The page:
HONORABLE MENTION: Freddie Freeman [1B – L] vs. Gsellman [RHP]; Hanley Ramirez [1B/OF – R] vs. Bundy [RHP] [GPP]
Kyle Schwarber [OF – L] vs. Velasquez [RHP] – Outside of Rizzo, Schwarber will be my highest owned Cubs bat on Monday, leading off against Velasquez in abundantly windy conditions. Schwarber profiles perfectly for this matchup, boasting a massive 47 percent flyball rate vs. RHP and a career .373/.353 wOBA/ISO split vs. opposite-handed arms. He’ll strike out more than we’d prefer, but the power potential is too high to ignore against Velasquez. Schwarber’s salary is also discounted when factoring in the wind and Velasquez’s homer-prone tendencies (career 1.51 HR/9 vs. LHB). He’ll be one of my highest owned hitters on every site without exception.
Billy Hamilton [OF – L/R] vs. Cole [RHP] – Cole has been sharp this season, but he’s clearly still struggling to set down left-handed bats, allowing a .339 wOBA with four home runs and eight extra-base hits across 62 batters faced. Now, I’m not expecting Hamilton to take Cole deep, but I am expecting him to run wild if he get aboard. Cole ranked bottom-10 in SRAA last season and has struggled to hold runners over his career. Francisco Cervelli, Pittsburgh’s starting catcher, is the literal worst at throwing runners out. Needless to say, Hamilton, whose 10 stolen bases leads the league, offers immense upside on the basepaths tonight. I’m a sucker for speed, especially when it’s available at an affordable price point.
Francisco Lindor [SS – L/R] @ Norris [LHP] – Lindor should be listed in the above segment, but his salary on DraftKings ($4,300) and FantasyDraft ($8,400) remains too cheap. Lindor is the third highest priced shortstop on DraftKings and the 16th highest price infielder on FantasyDraft, which is odd when you consider his fantasy point per game production far exceeds that price point. Lindor is appropriately priced on FanDuel at $4,000, but remains in play against Daniel Norris. Detroit’s southpaw owns a 4.62 xFIP and 18 percent K-rate vs. right-handed hitters over his career, and is allowing a 45 percent hard hit rate this season. Lindor’s career numbers from the right side of the plate are comparable to the right, but the bottom line is he’s been too good this season to ignore against a sub-par lefty — especially when the price point doesn’t mirror his production.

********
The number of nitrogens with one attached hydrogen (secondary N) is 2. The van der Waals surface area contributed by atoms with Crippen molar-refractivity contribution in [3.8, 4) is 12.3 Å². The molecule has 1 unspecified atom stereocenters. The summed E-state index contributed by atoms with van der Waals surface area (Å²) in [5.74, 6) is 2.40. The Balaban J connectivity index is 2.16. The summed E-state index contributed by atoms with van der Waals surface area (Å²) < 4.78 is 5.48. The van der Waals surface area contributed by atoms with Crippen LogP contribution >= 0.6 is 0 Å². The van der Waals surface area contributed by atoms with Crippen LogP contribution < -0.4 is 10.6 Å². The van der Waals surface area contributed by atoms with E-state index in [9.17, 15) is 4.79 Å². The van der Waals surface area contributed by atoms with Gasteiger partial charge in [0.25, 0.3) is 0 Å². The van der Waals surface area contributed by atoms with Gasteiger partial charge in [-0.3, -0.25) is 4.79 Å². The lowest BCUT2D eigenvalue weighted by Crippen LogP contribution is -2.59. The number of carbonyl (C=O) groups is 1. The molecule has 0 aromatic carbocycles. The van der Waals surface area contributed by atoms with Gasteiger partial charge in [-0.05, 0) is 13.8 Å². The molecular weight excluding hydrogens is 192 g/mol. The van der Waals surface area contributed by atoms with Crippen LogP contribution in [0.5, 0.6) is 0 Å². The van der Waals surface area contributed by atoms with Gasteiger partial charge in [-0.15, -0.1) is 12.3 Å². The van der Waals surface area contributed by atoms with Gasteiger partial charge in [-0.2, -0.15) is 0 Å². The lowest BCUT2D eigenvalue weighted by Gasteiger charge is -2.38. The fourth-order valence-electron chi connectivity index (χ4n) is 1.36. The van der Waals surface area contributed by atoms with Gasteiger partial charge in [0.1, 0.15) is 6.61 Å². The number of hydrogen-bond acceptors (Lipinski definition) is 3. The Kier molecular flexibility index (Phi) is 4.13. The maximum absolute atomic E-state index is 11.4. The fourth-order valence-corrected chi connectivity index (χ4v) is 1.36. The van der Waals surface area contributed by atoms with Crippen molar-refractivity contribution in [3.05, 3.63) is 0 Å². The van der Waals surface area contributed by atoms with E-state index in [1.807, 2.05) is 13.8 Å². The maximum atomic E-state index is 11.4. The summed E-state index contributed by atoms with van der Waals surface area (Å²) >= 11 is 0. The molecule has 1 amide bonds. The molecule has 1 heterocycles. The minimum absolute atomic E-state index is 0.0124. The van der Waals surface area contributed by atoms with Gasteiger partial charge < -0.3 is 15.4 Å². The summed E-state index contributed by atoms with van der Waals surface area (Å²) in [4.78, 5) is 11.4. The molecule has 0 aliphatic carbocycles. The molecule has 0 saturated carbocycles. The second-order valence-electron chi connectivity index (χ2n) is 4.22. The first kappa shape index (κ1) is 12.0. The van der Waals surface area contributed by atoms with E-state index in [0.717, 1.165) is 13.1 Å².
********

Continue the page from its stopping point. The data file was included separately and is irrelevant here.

Maikel Franco [3B – R] @ Anderson [LHP] – Franco has endured some serious bad luck this year, yet his 21 RBIs still ranks inside the league’s top ten. We’re talking about a player who has consistently made hard contact and is towards the top of the league in average exit velocity, but owns a .203 BABIP to start the year. Franco’s 13.1 percent strikeout rate is at a career-low and his 8.1 percent walk rate is a career-high, so I’m not even slightly concerned about his approach at the dish.
Brett Anderson is an extreme groundball pitcher, but his 52 percent GB-rate is down six percent from his career average and his paltry 15 percent K-rate is down two percent from his career. Anderson doesn’t allow many fly balls, but when he does, they are going to carry. Philadelphia’s 4.6-run implied total at Wrigley is encouraging, as Anderson simply isn’t good enough to stymie the Phillies by simply looking to induce weak contact. Franco makes for one of the best overall mid-range options on the night.
HONORABLE MENTION: Addison Russell [SS – R] vs. Velasquez [RHP]; Evan Longoria [3B – R] @ Chen [LHP]; Todd Frazier [3B – R] @ Vargas [LHP]; Ben Zobrist [2B/OF – L/R] vs. Velasquez [RHP]; Tommy Joseph [1B – R] @ Anderson [LHP]; Andrew Benintendi [OF – L] vs. Bundy [RHP]
Tim Anderson [SS – R] @ Vargas [LHP] – The White Sox are one of my favorite low-owned stack options on Monday, and Tim Anderson should be included in that grouping of players. Sure, he’s been rather awful, and for all intents and purposes he probably is awful at baseball as a whole, but Anderson comes at a discounted price and is available at a weak shortstop position. Moreover, Anderson bats second in Chicago’s order and is a capable base stealer. His career .335 wOBA vs. left-handed pitching is enough to consider him on this 11-game slate.
Tim Beckham [SS – R] is another Tim shortstop who isn’t particularly good, but is worthy of consideration on Monday. Beckham has tallied four home runs on the season and is capable of adding to that tally against Wei-Yin Chen, who has for years been serving up immense power to opposing righties. If Beckham bats sixth in the Rays’ order I’d be willing to utilize him as a shortstop punt in Kershaw lineups.